CVE Technology Group, a Texas-based electronics repair company that was the target of the largest workplace raid by the US Immigrations and Customs Enforcement in a decade, is a major subcontractor of Samsung, the largest smartphone manufacturer in the world. The relationship between CVE and Samsung is so close that, for years, Samsung engineers were always present in CVE facilities, according to court documents obtained by Motherboard.
The raid, in which ICE detained more than 280 people suspected of being undocumented immigrants, demonstrates the degree to which big tech companies rely on cheap and exploitative labor within the United States for “authorized” repair and refurbishing programs. ICE accused CVE of systematically falsifying immigration paperwork for some of its employees.
CVE is a defendant in an unrelated, ongoing lawsuit that alleges that CVE took part in a phone counterfeiting operation alongside former Samsung employees and a third company. CVE is fighting that lawsuit, but its court filings in that case confirm its relationships with Samsung—the largest smartphone manufacturer in the world—as well as US telecoms AT&T and T-Mobile.
According to a filing by a third party that CVE’s lawyers later confirmed to the court, CVE “operates the largest Samsung private service center in the United States providing warranty repairs and device assembly for Samsung devices sold by T-Mobile and AT&T.”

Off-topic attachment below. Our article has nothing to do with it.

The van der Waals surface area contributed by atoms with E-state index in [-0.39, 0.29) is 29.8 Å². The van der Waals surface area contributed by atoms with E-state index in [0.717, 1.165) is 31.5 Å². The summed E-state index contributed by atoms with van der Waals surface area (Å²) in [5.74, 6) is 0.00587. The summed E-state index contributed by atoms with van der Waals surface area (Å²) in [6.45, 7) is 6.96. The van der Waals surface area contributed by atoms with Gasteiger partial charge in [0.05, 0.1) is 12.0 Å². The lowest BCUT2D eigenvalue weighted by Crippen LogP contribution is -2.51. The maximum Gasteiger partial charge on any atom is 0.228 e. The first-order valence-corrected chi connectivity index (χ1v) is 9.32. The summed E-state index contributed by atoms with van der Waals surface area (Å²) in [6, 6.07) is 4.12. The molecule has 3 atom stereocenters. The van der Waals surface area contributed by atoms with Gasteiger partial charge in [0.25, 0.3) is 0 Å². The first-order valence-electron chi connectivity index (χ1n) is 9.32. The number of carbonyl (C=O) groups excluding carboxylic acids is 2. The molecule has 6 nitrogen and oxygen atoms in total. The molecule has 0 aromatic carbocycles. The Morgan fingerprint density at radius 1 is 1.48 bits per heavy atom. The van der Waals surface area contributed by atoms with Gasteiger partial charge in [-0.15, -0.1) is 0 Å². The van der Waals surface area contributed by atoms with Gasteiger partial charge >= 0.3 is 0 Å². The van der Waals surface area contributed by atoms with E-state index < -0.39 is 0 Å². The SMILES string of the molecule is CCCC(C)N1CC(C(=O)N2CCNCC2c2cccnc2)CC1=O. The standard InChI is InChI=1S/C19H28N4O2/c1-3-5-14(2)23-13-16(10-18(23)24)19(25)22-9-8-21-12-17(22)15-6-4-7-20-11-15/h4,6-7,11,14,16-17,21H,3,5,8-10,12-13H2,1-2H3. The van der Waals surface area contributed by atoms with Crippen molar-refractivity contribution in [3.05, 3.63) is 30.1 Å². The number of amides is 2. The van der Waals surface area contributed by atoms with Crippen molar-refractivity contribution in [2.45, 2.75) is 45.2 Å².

This means that phones purchased from T-Mobile or AT&T that break and are returned to the carrier are shipped to a CVE facility to be fixed and reassembled.
Major tech manufacturers cannot be unlinked from CVE’s apparent business model of using exploitative labor.
Companies like Samsung and Apple try to control as much of the repair, aftermarket, refurbishing, and end-of-life of their devices as is possible. These companies authorize repair only for a few closely-vetted outfits. Rather than making it easy for small, independent companies to repair devices by selling them parts, manufacturers restrict access to those parts. The result is a centralized model in which any phone that requires anything more difficult to fix than a screen or battery replacement is shipped back to a manufacturer-vetted facility like CVE.
“The business of authorized repair is heavily reliant on low-cost subcontract labor,” Gay Gordon-Byrne, executive director of the Repair Association, a group that is pushing for legislation that would require manufacturers to make repair easier for independent companies, told me. “The work is repetitive, boring and pretty low skill. Parts are cheap—labor is the only real cost, and shipping.”
This close relationship between Samsung and CVE is confirmed in the court filings. CVE’s lawyers state that “CVE’s employees are trained and instructed by Samsung with a Samsung supervisor/engineer present at CVE’s facility at all times, such that the mobile devices CVE assembled are genuine Samsung products and are not counterfeit.”